This resonates with me because I recently decided to start writing about what I've learned in my software engineering career as a way to give back to the programming community.
I've wanted to start writing for a while but I never knew what to write about from a technical perspective. Then I realized there's a ton of soft skills I've learned over the years that have helped me advance my software engineering career that I could write about and not have to worry about publishing code that contains bugs or that will get critiqued to no end.
I just started writing and figured that maybe someone would find it useful. I started a newsletter and have been promoting it here and there and it's been growing every week. Take a look and subscribe if you'd like!
I do this too. I just write.
It's much easier to clean up and adjust (tens of) thousands of words consisting of raw consciousness, than it is to write just 500 words of pure perfection.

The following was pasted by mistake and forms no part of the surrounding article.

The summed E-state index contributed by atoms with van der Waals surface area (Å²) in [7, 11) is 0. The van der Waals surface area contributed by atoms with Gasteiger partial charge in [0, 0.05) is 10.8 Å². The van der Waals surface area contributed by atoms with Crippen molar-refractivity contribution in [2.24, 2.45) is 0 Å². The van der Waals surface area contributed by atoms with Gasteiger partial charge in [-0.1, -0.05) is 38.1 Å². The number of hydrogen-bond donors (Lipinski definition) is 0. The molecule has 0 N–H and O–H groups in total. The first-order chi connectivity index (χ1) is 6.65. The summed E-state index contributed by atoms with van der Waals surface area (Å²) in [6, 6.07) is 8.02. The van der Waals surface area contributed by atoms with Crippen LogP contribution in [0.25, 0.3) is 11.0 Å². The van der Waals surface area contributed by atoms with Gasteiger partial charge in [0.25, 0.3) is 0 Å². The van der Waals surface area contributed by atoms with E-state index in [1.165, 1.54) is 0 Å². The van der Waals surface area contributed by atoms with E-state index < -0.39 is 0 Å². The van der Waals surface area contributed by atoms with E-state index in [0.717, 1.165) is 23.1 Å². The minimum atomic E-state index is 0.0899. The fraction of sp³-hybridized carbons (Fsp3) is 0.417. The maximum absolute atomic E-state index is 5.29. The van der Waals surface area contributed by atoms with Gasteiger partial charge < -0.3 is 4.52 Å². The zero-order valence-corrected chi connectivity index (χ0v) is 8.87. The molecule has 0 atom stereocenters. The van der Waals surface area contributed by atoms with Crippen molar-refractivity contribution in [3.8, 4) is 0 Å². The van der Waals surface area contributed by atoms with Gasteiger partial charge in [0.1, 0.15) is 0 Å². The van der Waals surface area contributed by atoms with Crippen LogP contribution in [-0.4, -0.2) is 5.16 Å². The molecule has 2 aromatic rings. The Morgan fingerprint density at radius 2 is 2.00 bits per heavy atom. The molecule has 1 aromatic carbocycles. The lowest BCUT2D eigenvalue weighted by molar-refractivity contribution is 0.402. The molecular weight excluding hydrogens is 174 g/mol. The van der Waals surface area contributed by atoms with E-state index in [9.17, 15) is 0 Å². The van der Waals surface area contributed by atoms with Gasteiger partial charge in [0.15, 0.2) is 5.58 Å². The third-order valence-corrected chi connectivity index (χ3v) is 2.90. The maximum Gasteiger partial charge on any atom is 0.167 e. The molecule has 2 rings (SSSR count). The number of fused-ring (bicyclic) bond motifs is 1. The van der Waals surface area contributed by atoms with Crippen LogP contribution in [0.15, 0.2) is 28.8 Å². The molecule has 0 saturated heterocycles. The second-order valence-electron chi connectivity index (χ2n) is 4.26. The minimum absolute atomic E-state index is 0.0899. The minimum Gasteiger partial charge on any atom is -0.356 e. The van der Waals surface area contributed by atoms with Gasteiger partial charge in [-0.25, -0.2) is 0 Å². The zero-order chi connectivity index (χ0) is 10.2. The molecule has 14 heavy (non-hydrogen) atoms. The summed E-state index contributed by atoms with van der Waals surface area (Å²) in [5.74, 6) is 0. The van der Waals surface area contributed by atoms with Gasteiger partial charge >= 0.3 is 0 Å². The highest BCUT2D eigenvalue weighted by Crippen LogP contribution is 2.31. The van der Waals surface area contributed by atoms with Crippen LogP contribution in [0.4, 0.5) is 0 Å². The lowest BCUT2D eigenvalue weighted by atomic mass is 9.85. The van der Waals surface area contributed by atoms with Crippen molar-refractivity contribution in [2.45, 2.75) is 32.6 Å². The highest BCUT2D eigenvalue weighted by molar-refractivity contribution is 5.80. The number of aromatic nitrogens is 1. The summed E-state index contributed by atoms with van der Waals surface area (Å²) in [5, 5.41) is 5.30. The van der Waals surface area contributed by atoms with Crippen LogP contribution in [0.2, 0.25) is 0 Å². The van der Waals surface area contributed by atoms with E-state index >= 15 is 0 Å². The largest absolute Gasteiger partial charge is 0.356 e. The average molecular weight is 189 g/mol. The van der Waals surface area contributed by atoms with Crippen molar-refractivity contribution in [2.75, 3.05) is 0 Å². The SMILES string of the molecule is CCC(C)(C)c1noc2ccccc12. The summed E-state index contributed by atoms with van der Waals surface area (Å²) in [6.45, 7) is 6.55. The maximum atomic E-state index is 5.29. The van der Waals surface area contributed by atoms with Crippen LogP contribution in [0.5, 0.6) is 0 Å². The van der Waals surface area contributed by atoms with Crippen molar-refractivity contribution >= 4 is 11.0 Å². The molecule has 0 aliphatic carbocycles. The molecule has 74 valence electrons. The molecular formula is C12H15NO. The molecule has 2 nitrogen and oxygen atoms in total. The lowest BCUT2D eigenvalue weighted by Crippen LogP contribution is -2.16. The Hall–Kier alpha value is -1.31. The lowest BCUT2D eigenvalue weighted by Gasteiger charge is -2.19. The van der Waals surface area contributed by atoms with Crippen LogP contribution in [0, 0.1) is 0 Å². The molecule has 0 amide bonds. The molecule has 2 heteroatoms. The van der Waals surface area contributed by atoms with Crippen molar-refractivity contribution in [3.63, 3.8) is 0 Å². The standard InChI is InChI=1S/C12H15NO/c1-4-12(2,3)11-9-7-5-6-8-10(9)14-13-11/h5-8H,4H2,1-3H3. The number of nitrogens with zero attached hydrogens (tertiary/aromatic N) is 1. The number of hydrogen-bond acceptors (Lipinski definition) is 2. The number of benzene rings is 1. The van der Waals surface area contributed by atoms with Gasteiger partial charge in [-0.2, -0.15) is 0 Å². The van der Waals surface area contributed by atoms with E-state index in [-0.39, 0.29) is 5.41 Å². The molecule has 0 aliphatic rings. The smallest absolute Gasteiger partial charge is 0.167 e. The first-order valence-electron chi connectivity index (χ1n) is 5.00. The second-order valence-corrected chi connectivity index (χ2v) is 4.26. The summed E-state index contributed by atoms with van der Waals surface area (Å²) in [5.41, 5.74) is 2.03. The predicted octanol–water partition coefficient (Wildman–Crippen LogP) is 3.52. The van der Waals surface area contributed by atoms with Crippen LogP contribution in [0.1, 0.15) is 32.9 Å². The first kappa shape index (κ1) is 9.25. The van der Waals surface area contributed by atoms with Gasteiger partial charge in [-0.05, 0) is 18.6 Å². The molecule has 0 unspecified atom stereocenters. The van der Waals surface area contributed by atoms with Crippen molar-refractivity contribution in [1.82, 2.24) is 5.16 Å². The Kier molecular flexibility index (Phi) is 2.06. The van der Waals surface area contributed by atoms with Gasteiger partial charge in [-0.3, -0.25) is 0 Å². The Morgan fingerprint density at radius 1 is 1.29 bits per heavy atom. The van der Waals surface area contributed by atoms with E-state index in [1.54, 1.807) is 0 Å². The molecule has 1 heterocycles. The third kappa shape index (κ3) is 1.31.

It's not all nonsense, of course, but it's a stream of information just being beamed at the screen (via my fingers.) Even this very comment was written like this: just smash out how I feel and then go back and refine it, but not too much, because it's just a comment.
I find bullet points help too.
Instead of writing in paragraphs or even simple sentences, I find bullet points remove all the barriers of getting information on to the page/screen, because formatting isn't even a concern. Once you have enough points, expand them with sub-points and keep going.
Eventually turn those bullet points into prose and fly my pretty, fly :-)
Side note: the advice of "just write" doesn't work if the question is "How do I write a particular thing or a particular assignment?". In that case, it is worth digging into what the questions you have are about the particular thing and breaking those things down.
This is very true, and can be translated to "just do the work".
I made a sketch on bitcoin a few months ago and thought it would go nowhere, and a few Instagram pages picked up on it and posted it. I got some 10-20k views. I had no expectation for it, but I made the video because I thought it would be cool.
I wonder what she saw at Google that she didn’t like.
This might work best for people who are already predisposed to writing...